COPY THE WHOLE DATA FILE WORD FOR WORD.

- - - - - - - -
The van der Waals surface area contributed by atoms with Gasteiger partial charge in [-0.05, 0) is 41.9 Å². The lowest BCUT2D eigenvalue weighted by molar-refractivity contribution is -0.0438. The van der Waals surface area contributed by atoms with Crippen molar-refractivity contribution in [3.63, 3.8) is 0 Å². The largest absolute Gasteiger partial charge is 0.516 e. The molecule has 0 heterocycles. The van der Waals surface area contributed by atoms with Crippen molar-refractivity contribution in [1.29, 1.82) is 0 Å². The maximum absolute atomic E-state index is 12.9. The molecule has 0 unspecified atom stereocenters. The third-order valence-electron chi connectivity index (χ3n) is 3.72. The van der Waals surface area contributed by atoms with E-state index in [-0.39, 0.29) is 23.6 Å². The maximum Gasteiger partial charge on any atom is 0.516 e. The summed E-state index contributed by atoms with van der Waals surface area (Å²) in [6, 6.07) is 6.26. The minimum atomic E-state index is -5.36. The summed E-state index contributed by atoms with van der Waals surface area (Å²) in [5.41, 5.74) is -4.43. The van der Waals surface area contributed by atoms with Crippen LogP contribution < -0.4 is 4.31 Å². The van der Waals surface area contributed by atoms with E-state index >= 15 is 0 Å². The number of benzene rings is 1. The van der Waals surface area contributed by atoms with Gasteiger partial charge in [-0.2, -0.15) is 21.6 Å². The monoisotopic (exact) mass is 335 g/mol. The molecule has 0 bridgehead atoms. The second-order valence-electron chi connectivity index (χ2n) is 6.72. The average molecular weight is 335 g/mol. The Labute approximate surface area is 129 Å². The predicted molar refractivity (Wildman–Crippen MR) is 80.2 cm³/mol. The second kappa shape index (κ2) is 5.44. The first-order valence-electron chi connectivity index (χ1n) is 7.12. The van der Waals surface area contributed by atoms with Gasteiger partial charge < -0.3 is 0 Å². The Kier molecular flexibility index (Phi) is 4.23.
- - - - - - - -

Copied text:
The van der Waals surface area contributed by atoms with Gasteiger partial charge in [-0.05, 0) is 41.9 Å². The lowest BCUT2D eigenvalue weighted by molar-refractivity contribution is -0.0438. The van der Waals surface area contributed by atoms with Crippen molar-refractivity contribution in [3.63, 3.8) is 0 Å². The largest absolute Gasteiger partial charge is 0.516 e. The molecule has 0 heterocycles. The van der Waals surface area contributed by atoms with Crippen molar-refractivity contribution in [1.29, 1.82) is 0 Å². The maximum absolute atomic E-state index is 12.9. The molecule has 0 unspecified atom stereocenters. The third-order valence-electron chi connectivity index (χ3n) is 3.72. The van der Waals surface area contributed by atoms with E-state index in [-0.39, 0.29) is 23.6 Å². The maximum Gasteiger partial charge on any atom is 0.516 e. The summed E-state index contributed by atoms with van der Waals surface area (Å²) in [6, 6.07) is 6.26. The minimum atomic E-state index is -5.36. The summed E-state index contributed by atoms with van der Waals surface area (Å²) in [5.41, 5.74) is -4.43. The van der Waals surface area contributed by atoms with Crippen LogP contribution < -0.4 is 4.31 Å². The van der Waals surface area contributed by atoms with E-state index >= 15 is 0 Å². The number of benzene rings is 1. The van der Waals surface area contributed by atoms with Gasteiger partial charge in [-0.2, -0.15) is 21.6 Å². The monoisotopic (exact) mass is 335 g/mol. The molecule has 0 bridgehead atoms. The second-order valence-electron chi connectivity index (χ2n) is 6.72. The average molecular weight is 335 g/mol. The Labute approximate surface area is 129 Å². The predicted molar refractivity (Wildman–Crippen MR) is 80.2 cm³/mol. The second kappa shape index (κ2) is 5.44. The first-order valence-electron chi connectivity index (χ1n) is 7.12. The van der Waals surface area contributed by atoms with Gasteiger partial charge < -0.3 is 0 Å². The Kier molecular flexibility index (Phi) is 4.23.